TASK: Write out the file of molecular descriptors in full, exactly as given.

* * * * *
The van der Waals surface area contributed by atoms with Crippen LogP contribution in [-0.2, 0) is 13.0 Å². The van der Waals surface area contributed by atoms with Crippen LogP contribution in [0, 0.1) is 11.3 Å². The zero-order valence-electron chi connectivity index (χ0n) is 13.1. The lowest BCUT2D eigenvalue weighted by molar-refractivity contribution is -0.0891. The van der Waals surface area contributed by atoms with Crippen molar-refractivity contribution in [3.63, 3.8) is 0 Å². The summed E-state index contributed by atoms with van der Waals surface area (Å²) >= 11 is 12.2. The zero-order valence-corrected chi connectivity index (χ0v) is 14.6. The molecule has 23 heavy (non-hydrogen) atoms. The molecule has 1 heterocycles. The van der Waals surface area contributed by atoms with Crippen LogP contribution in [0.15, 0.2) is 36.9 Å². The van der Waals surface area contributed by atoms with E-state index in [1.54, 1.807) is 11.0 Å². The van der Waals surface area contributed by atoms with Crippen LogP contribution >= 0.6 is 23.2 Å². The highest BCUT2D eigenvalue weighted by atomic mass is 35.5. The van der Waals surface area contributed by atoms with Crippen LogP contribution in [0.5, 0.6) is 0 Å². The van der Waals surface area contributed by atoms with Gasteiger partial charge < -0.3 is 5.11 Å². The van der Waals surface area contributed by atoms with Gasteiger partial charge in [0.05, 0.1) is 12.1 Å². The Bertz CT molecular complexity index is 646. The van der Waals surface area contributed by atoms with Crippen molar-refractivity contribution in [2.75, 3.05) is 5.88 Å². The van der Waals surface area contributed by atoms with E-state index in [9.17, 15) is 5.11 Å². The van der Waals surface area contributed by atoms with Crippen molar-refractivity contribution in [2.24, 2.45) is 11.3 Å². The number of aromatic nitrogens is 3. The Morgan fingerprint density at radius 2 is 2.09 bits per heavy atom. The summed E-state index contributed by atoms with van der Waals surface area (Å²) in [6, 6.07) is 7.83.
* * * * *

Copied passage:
The van der Waals surface area contributed by atoms with Crippen LogP contribution in [-0.2, 0) is 13.0 Å². The van der Waals surface area contributed by atoms with Crippen LogP contribution in [0, 0.1) is 11.3 Å². The zero-order valence-electron chi connectivity index (χ0n) is 13.1. The lowest BCUT2D eigenvalue weighted by molar-refractivity contribution is -0.0891. The van der Waals surface area contributed by atoms with Crippen molar-refractivity contribution in [3.63, 3.8) is 0 Å². The summed E-state index contributed by atoms with van der Waals surface area (Å²) >= 11 is 12.2. The zero-order valence-corrected chi connectivity index (χ0v) is 14.6. The molecule has 23 heavy (non-hydrogen) atoms. The molecule has 1 heterocycles. The van der Waals surface area contributed by atoms with Crippen LogP contribution in [0.15, 0.2) is 36.9 Å². The van der Waals surface area contributed by atoms with E-state index in [1.54, 1.807) is 11.0 Å². The van der Waals surface area contributed by atoms with Crippen LogP contribution >= 0.6 is 23.2 Å². The highest BCUT2D eigenvalue weighted by atomic mass is 35.5. The van der Waals surface area contributed by atoms with Crippen LogP contribution in [0.5, 0.6) is 0 Å². The van der Waals surface area contributed by atoms with Gasteiger partial charge < -0.3 is 5.11 Å². The van der Waals surface area contributed by atoms with Gasteiger partial charge in [0.05, 0.1) is 12.1 Å². The Bertz CT molecular complexity index is 646. The van der Waals surface area contributed by atoms with Crippen molar-refractivity contribution in [2.75, 3.05) is 5.88 Å². The van der Waals surface area contributed by atoms with E-state index in [9.17, 15) is 5.11 Å². The van der Waals surface area contributed by atoms with Crippen molar-refractivity contribution in [2.24, 2.45) is 11.3 Å². The number of aromatic nitrogens is 3. The Morgan fingerprint density at radius 2 is 2.09 bits per heavy atom. The summed E-state index contributed by atoms with van der Waals surface area (Å²) in [6, 6.07) is 7.83.